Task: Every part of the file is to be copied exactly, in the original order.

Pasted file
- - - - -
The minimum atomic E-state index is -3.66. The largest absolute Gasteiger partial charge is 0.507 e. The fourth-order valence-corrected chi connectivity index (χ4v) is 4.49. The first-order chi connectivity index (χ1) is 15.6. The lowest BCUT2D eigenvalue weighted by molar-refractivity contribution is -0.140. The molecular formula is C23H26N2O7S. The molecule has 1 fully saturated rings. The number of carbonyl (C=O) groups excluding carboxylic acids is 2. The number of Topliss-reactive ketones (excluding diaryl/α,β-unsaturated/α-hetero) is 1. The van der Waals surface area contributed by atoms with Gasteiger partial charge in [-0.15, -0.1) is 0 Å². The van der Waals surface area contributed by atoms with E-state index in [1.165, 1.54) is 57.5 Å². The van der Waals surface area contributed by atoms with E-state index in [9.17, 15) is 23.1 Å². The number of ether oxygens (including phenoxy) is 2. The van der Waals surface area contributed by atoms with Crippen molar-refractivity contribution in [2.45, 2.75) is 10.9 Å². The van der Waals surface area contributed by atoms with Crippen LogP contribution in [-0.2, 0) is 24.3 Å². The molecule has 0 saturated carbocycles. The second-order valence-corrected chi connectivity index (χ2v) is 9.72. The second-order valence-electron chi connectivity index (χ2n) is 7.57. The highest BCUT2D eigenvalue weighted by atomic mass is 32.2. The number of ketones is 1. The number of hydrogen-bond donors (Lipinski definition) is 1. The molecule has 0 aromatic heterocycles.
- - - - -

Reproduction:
The minimum atomic E-state index is -3.66. The largest absolute Gasteiger partial charge is 0.507 e. The fourth-order valence-corrected chi connectivity index (χ4v) is 4.49. The first-order chi connectivity index (χ1) is 15.6. The lowest BCUT2D eigenvalue weighted by molar-refractivity contribution is -0.140. The molecular formula is C23H26N2O7S. The molecule has 1 fully saturated rings. The number of carbonyl (C=O) groups excluding carboxylic acids is 2. The number of Topliss-reactive ketones (excluding diaryl/α,β-unsaturated/α-hetero) is 1. The van der Waals surface area contributed by atoms with Gasteiger partial charge in [-0.15, -0.1) is 0 Å². The van der Waals surface area contributed by atoms with E-state index in [1.165, 1.54) is 57.5 Å². The van der Waals surface area contributed by atoms with E-state index in [9.17, 15) is 23.1 Å². The number of ether oxygens (including phenoxy) is 2. The van der Waals surface area contributed by atoms with Crippen molar-refractivity contribution in [2.45, 2.75) is 10.9 Å². The van der Waals surface area contributed by atoms with Crippen LogP contribution in [-0.2, 0) is 24.3 Å². The molecule has 0 saturated carbocycles. The second-order valence-corrected chi connectivity index (χ2v) is 9.72. The second-order valence-electron chi connectivity index (χ2n) is 7.57. The highest BCUT2D eigenvalue weighted by atomic mass is 32.2. The number of ketones is 1. The number of hydrogen-bond donors (Lipinski definition) is 1. The molecule has 0 aromatic heterocycles.